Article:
My Landlord Just Gave Me a 30-Day Notice

Read this in: Spanish / Español
Authored By: Northwest Justice Project

Why did your landlord give you this notice? Is it legal? What should you do now? Read this to learn more. #6358EN

Please Note

Frequently Asked Questions (FAQ)

Yes, if you rent the place where you live and you just got a 30-Day Notice to Terminate your tenancy, a 30-Day Notice to Vacate, or a 30-Day Notice to fill out a rental application.  


No, if you own the mobile home you live in, and rent the lot. Read My Landlord Just Threatened to Evict Me from my Manufactured/Mobile Home Park and talk to a lawyer right away. Contact information is below.


  • What this notice is

  • What to do if you get this notice from your landlord

  • Where to get legal help

It is a warning from your landlord that they want you to move out. Here is when your landlord can give you a 30-Day Notice:


  • The landlord finds out that you lied about or intentionally left out important information on the rental application.

  • Your lease is ending (expiring). The landlord offers you a new rental agreement at least 30 days before the end of your lease term, but you don’t sign it. The terms of the new rental agreement must be “reasonable.”

*This doesn’t apply to you if you are already a month-to-month tenant.

  • Your name is not on the rental agreement. You have been living with someone who is on the lease. That person moves out. You are still living there. The landlord can ask you to fill out a rental application same as any other applicant.  The landlord may give you a 30-Day Notice to apply to keep living there. If you don’t fill out the rental application, the landlord can start an eviction court case (unlawful detainer) against you. They can try to say that you are an unauthorized occupant.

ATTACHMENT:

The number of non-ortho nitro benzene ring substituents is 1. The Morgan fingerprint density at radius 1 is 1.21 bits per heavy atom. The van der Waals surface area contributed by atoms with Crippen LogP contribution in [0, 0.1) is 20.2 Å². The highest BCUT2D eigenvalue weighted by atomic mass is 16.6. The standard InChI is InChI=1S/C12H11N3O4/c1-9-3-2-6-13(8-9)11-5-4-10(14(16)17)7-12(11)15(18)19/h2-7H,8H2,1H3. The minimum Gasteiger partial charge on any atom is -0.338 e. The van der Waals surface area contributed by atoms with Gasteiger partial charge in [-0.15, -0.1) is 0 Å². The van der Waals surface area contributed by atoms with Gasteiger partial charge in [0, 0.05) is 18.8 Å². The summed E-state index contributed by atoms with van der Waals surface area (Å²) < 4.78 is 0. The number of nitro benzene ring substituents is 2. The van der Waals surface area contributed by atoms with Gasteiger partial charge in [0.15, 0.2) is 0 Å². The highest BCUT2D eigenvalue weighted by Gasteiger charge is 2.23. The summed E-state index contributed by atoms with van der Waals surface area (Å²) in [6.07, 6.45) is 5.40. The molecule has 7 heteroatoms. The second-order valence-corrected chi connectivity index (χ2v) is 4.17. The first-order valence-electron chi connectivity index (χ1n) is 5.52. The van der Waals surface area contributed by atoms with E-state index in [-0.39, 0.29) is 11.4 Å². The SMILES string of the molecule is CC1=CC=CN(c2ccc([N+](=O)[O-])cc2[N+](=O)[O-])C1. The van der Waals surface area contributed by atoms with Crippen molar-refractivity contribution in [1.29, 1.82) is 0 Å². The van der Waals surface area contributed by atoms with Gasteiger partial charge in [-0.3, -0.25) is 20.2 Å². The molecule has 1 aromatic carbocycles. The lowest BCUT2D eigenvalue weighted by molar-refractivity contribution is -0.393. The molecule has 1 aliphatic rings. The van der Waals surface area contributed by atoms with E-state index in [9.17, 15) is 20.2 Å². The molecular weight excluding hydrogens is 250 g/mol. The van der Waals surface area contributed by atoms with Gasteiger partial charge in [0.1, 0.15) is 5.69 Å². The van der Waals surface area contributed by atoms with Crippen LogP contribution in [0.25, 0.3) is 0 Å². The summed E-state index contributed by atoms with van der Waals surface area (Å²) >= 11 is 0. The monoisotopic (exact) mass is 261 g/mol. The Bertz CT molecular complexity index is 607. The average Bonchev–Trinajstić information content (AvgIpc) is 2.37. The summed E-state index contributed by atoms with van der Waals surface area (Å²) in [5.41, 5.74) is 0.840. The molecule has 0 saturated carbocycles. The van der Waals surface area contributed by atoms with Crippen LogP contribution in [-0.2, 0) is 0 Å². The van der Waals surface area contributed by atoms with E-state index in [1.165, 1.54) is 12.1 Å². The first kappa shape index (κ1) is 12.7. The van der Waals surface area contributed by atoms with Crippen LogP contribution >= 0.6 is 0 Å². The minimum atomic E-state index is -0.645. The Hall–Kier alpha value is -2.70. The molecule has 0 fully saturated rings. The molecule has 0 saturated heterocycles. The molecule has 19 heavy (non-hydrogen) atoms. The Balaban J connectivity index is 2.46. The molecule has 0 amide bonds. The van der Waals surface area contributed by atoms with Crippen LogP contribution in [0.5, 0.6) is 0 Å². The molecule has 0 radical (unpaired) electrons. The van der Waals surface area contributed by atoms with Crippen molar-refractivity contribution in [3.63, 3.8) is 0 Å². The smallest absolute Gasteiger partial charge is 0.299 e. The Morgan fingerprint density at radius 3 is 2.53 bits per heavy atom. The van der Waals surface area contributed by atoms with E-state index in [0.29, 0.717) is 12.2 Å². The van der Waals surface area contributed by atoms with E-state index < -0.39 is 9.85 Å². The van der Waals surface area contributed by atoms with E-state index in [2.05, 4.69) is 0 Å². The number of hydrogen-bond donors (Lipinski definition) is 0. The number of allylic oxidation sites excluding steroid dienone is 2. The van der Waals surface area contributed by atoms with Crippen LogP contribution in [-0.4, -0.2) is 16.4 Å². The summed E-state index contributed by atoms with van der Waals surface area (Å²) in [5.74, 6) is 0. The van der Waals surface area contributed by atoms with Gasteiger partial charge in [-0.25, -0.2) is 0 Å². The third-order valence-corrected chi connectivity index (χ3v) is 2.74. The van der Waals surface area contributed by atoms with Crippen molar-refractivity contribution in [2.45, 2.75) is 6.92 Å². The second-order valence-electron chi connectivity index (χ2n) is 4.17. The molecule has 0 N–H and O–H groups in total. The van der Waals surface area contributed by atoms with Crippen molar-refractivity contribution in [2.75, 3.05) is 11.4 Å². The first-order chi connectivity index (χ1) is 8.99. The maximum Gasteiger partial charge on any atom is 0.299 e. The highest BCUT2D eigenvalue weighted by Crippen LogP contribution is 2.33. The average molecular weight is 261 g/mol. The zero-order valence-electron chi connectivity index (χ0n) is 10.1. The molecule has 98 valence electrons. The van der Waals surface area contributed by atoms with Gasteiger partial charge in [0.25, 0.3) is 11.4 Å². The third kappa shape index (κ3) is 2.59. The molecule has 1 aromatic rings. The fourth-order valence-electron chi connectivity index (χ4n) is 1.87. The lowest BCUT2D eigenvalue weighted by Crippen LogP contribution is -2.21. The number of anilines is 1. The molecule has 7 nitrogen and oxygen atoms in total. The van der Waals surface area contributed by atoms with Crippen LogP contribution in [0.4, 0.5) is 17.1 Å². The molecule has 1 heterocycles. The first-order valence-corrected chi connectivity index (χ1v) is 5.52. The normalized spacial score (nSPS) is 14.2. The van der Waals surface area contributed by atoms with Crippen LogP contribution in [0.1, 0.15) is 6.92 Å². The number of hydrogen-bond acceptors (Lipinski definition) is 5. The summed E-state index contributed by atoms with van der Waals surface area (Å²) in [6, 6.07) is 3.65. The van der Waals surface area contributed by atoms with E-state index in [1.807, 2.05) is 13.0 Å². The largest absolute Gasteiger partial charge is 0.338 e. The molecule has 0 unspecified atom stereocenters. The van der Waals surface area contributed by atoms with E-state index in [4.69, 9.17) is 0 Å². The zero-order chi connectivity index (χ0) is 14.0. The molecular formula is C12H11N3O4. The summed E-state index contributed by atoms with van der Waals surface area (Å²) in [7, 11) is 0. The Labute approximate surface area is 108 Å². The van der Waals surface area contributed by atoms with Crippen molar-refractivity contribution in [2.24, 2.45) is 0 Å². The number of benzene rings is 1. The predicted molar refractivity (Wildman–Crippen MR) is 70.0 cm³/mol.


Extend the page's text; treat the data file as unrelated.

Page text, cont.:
• Your rental unit has been condemned (officially declared uninhabitable by a local agency). If this happens to you, the landlord may have to pay you to help you move. Sometimes the landlord can give you less than a 30-Day Notice, but they still have to try to give you notice as soon as possible. Read Tenants’ Rights: My Place has been condemned to learn more.

  • The landlord is a transitional housing program. The program can give you a30-Day Notice to Vacate if you no longer qualify for the program, or you have completed the training.

*Transitional housingmeans rental units owned or operated by a nonprofit organization or government agency that provides support services to people who have been homeless or formerly incarcerated.  These programs may have their own rules about who can live there. Examples: some are only for people below a certain age. Some have educational and training programs.


Yes. The landlord (or their employee or another adult) can “personally serve” you at home by handing you the notice. The landlord can also hand it to another adult or older teenager living with you. The landlord can also tape it on your door, but then they must also mail a copy to you.


*The notice does not have to be notarized.




No. Washington law does not let landlords evict tenants without following the proper court eviction process. The landlord must give you a proper written “termination” notice before starting an eviction lawsuit. The 30-Day Notice is one type of notice.


If you are still living in the place after 30 days, the landlord may then start an eviction court case.
The landlord must win that court case and get a judge to sign an order directing the sheriff to evict you. Only the sheriff can formally evict you or change the locks on the rental.


If you want to fight the eviction court case, talk to a lawyer right away. You will need to be able to prove your case in court. This means giving the court evidence proving you did not purposely lie on your rental application. It can also mean having witnesses with personal knowledge about the facts testify. A lawyer can help you with these things. See contact information below.



If you want to stay in the rental, the landlord should give you the option to fill out an application. If you have been paying rent and the landlord knows you live there, you may already be a month-to-month tenant. If you want to try to stay in the rental, talk to a lawyer right away. See contact information below.


*Read Getting Ready for a Court Hearing or Trial to get an idea of what you will need to do to fight the eviction in court.



Visit Northwest Justice Project to find out how to get legal help. 


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Last Review and Update: Aug 19, 2021
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